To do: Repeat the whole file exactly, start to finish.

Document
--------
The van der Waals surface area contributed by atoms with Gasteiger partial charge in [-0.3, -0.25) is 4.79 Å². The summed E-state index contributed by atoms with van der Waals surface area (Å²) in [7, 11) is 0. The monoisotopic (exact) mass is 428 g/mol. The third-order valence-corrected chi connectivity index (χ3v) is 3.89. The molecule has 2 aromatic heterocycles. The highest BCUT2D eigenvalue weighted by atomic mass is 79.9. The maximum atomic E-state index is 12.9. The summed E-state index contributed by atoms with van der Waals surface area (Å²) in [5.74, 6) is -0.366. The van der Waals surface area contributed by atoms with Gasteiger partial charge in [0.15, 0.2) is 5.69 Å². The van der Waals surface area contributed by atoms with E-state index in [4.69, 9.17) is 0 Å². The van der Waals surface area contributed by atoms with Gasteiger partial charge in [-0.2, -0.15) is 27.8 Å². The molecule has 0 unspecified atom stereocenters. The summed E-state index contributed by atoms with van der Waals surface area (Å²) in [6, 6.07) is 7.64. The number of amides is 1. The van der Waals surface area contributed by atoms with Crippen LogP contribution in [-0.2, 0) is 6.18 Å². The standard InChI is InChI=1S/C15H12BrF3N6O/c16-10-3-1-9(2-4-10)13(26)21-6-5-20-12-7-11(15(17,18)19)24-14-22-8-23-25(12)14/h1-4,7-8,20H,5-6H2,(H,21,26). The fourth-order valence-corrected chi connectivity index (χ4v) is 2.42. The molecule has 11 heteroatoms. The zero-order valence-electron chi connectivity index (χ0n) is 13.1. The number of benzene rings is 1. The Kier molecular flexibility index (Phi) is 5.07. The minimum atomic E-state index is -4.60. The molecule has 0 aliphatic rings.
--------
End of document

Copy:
The van der Waals surface area contributed by atoms with Gasteiger partial charge in [-0.3, -0.25) is 4.79 Å². The summed E-state index contributed by atoms with van der Waals surface area (Å²) in [7, 11) is 0. The monoisotopic (exact) mass is 428 g/mol. The third-order valence-corrected chi connectivity index (χ3v) is 3.89. The molecule has 2 aromatic heterocycles. The highest BCUT2D eigenvalue weighted by atomic mass is 79.9. The maximum atomic E-state index is 12.9. The summed E-state index contributed by atoms with van der Waals surface area (Å²) in [5.74, 6) is -0.366. The van der Waals surface area contributed by atoms with Gasteiger partial charge in [0.15, 0.2) is 5.69 Å². The van der Waals surface area contributed by atoms with E-state index in [4.69, 9.17) is 0 Å². The van der Waals surface area contributed by atoms with Gasteiger partial charge in [-0.2, -0.15) is 27.8 Å². The molecule has 0 unspecified atom stereocenters. The summed E-state index contributed by atoms with van der Waals surface area (Å²) in [6, 6.07) is 7.64. The number of amides is 1. The van der Waals surface area contributed by atoms with Crippen LogP contribution in [-0.2, 0) is 6.18 Å². The standard InChI is InChI=1S/C15H12BrF3N6O/c16-10-3-1-9(2-4-10)13(26)21-6-5-20-12-7-11(15(17,18)19)24-14-22-8-23-25(12)14/h1-4,7-8,20H,5-6H2,(H,21,26). The fourth-order valence-corrected chi connectivity index (χ4v) is 2.42. The molecule has 11 heteroatoms. The zero-order valence-electron chi connectivity index (χ0n) is 13.1. The number of benzene rings is 1. The Kier molecular flexibility index (Phi) is 5.07. The minimum atomic E-state index is -4.60. The molecule has 0 aliphatic rings.